Edward II, King of England, died in 1327. He was allegedly assassinated by having a red-hot poker thrust into his anus.
His twenty-year reign as King was famously disastrous, marred by political distrust and military failures. Immediately after his abdication, Edward’s political enemies decided they could not afford to keep him alive.
While imprisoned at Berkeley Castle, a group of assassins confronted him at night and, according to rumor, murdered the former king by forcibly inserting a red-hot iron poker directly into his rectum. His public funeral was held the later same year, confirming his death to the people of England. It is said that when one visits Berkeley Castle today, Edward’s screams of agony can sometimes be heard faintly through the walls.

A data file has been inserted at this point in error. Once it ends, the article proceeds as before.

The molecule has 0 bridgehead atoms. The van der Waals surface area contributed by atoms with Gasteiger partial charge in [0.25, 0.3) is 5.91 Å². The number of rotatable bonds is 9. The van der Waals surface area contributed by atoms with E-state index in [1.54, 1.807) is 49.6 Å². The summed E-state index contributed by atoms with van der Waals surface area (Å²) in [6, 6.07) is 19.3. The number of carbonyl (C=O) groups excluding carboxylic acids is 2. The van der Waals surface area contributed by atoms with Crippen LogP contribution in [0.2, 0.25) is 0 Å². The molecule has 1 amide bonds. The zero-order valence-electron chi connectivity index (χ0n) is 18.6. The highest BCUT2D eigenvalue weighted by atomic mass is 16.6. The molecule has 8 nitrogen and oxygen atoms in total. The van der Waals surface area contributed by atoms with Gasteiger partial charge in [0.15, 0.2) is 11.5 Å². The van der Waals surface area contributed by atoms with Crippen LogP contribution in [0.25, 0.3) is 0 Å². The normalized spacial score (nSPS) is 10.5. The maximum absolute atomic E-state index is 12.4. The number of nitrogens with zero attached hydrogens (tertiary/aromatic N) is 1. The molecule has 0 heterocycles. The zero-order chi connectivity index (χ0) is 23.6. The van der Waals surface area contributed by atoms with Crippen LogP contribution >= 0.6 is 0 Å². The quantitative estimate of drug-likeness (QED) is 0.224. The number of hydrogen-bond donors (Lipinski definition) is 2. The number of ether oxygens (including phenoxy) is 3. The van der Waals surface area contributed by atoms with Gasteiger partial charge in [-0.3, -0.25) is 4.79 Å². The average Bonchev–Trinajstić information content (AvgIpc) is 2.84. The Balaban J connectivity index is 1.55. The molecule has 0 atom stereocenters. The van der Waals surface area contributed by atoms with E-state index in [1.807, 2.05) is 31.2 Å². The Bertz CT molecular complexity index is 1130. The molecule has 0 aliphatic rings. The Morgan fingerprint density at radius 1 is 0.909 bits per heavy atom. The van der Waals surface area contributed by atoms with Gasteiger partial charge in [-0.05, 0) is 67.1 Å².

Edward II and Piers Gaveston, 1st Earl of Cornwall, were alleged by medieval chroniclers to be homosexual lovers. This rumor was reinforced in fiction, as in Christopher Marlowe's play Edward II. Some historians, such as J.S. Hamilton, have pointed out that concern over the two men's sexuality was not at the core of the nobility's grievances, but centered on Gaveston's exclusive access to royal patronage.
Now, I doubt that Mississippi's former Governor Haley Barbour is all that well-versed in British history. However, somehow this theme must have resonated with him, whether from Grotty Olde England or the Dark Side of Dixie. As kos quoted earlier today, Barbour offered his regret for something that didn't happen at the Republican National Convention. “While I would love for [Chris] Christie to put a hot poker to [President] Obama’s butt,” said Barbour of the RNC keynote speaker, “I thought he did what he was supposed to do.”
All, you know, except THAT...